In the U.S., privacy and security are often framed as competing values. This tension increased after Edward Snowden leaked documents in June 2013 that revealed the NSA’s surveillance of U.S. Citizens communications, triggering a debate around the trade-off between privacy and security. Three years later this debate is as important as ever, as the focus turns to encryption.
The national encryption debate broke out when Apple challenged a federal court order to help the FBI unlock one of the San Bernardino shooter’s iPhone, citing it as key evidence in the investigation. Apple and other opponents of the court order argued that building a security bypass for the phone, would be the equivalent of a backdoor. While the Apple vs FBI and the Snowden leaks present different issues, the underlying debate around privacy vs security and finding a “balance” to allow both values to coexist.
So, Is there room for both privacy and security in the internet’s future? This question will be at the heart of this debate, as opposing forces increase the tension. On one hand, encryption is becoming more accessible with service like WhatsApp turning on encryption by default in April 2016 and Apple announcing a new file system with native encryption at WWDC 2016 in June. On the other, there is the threat of terrorism and the “Going Dark” problem. Public opinion on these issues has long been divided, with major events shifting the balance one way or another.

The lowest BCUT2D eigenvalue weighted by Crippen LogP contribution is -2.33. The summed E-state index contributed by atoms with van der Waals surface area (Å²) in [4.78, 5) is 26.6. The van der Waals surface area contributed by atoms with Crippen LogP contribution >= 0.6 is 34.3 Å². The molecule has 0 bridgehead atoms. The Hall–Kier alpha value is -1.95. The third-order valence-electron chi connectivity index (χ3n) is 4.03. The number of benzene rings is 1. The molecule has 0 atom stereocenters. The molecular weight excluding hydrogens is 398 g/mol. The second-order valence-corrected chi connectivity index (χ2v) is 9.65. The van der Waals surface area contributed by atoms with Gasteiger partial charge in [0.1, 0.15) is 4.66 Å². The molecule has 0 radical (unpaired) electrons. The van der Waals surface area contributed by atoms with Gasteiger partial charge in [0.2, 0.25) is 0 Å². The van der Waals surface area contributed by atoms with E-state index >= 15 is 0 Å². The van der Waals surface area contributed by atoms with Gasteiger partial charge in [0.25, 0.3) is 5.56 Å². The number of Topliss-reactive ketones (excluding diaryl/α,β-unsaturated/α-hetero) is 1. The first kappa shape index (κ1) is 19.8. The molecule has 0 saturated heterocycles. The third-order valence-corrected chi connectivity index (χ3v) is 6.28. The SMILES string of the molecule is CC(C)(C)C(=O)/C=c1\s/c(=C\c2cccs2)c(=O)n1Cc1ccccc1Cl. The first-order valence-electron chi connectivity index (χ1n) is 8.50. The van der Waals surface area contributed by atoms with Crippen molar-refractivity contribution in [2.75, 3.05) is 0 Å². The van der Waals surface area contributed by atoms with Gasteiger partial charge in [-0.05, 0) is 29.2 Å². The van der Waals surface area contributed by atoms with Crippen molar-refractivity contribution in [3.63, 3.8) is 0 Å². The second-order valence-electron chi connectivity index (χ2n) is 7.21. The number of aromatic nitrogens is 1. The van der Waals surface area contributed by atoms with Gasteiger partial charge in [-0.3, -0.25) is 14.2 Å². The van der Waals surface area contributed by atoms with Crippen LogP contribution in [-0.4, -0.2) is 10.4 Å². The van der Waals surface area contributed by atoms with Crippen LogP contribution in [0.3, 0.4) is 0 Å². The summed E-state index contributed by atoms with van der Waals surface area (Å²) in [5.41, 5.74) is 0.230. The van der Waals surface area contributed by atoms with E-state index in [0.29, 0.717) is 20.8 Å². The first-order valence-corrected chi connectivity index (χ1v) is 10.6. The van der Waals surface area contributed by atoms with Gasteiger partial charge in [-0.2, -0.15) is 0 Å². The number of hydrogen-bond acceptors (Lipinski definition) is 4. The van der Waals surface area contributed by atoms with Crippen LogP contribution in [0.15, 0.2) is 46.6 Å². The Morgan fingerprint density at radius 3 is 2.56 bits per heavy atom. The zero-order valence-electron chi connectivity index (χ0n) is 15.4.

How this debate translates into legal standards and norms, will be a critical factor in the role of privacy and security in the future of the internet. In the wake of several high profile cases involving encryption, we have seen several pieces of controversial legislation proposed, such as the Burr-Feinstein bill. It is not likely to be introduced due to lack of support, but it is certain that more encryption related legislation will be proposed in the future and this debate will continue to center on the balance of privacy and security.
Join us at IGF-USA 2016 on July 14 to learn more and join in the discussion as the panel discusses several proposals currently before Congress, getting into the specifics of our values translating into legal norms, while reflecting and protecting core U.S. values, such as those held in the Bill of Rights. It will also look to analyze the discussion from a global perspective.
Panel name: Is there room for both privacy and security in the internet’s’ future?